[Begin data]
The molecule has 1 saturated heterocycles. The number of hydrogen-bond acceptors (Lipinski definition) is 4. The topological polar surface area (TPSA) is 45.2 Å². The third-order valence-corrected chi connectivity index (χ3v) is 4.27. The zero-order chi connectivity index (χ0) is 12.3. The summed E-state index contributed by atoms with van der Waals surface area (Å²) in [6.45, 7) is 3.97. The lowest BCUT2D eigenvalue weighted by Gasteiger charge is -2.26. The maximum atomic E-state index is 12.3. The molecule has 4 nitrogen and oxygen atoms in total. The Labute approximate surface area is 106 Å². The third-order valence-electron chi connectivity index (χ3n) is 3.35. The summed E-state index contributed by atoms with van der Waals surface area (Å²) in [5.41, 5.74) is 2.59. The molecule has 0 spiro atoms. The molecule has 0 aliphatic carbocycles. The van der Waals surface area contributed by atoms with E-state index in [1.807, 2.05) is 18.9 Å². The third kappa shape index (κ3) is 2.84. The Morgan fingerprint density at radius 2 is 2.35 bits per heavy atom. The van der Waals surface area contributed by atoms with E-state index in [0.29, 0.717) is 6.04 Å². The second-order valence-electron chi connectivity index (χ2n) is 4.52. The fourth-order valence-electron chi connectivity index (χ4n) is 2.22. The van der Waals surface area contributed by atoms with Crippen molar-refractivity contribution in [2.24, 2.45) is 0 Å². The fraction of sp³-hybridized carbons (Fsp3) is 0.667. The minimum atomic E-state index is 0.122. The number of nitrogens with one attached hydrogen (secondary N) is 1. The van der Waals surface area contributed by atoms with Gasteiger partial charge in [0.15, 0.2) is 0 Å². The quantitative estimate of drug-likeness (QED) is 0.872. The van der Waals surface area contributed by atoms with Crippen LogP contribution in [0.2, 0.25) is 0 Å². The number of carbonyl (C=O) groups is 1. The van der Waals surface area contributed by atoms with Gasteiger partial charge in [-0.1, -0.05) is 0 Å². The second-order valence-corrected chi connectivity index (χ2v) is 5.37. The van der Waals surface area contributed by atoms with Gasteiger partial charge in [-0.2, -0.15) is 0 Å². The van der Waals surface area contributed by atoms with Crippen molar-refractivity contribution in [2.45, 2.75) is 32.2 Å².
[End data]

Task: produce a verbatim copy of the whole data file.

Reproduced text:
The molecule has 1 saturated heterocycles. The number of hydrogen-bond acceptors (Lipinski definition) is 4. The topological polar surface area (TPSA) is 45.2 Å². The third-order valence-corrected chi connectivity index (χ3v) is 4.27. The zero-order chi connectivity index (χ0) is 12.3. The summed E-state index contributed by atoms with van der Waals surface area (Å²) in [6.45, 7) is 3.97. The lowest BCUT2D eigenvalue weighted by Gasteiger charge is -2.26. The maximum atomic E-state index is 12.3. The molecule has 4 nitrogen and oxygen atoms in total. The Labute approximate surface area is 106 Å². The third-order valence-electron chi connectivity index (χ3n) is 3.35. The summed E-state index contributed by atoms with van der Waals surface area (Å²) in [5.41, 5.74) is 2.59. The molecule has 0 spiro atoms. The molecule has 0 aliphatic carbocycles. The van der Waals surface area contributed by atoms with E-state index in [1.807, 2.05) is 18.9 Å². The third kappa shape index (κ3) is 2.84. The Morgan fingerprint density at radius 2 is 2.35 bits per heavy atom. The van der Waals surface area contributed by atoms with E-state index in [0.29, 0.717) is 6.04 Å². The second-order valence-electron chi connectivity index (χ2n) is 4.52. The fourth-order valence-electron chi connectivity index (χ4n) is 2.22. The van der Waals surface area contributed by atoms with Crippen molar-refractivity contribution in [2.24, 2.45) is 0 Å². The fraction of sp³-hybridized carbons (Fsp3) is 0.667. The minimum atomic E-state index is 0.122. The number of nitrogens with one attached hydrogen (secondary N) is 1. The van der Waals surface area contributed by atoms with Gasteiger partial charge in [0.15, 0.2) is 0 Å². The quantitative estimate of drug-likeness (QED) is 0.872. The van der Waals surface area contributed by atoms with Crippen LogP contribution in [0.2, 0.25) is 0 Å². The number of carbonyl (C=O) groups is 1. The van der Waals surface area contributed by atoms with Gasteiger partial charge in [-0.1, -0.05) is 0 Å². The second-order valence-corrected chi connectivity index (χ2v) is 5.37. The van der Waals surface area contributed by atoms with Gasteiger partial charge in [-0.2, -0.15) is 0 Å². The van der Waals surface area contributed by atoms with Crippen molar-refractivity contribution in [2.45, 2.75) is 32.2 Å².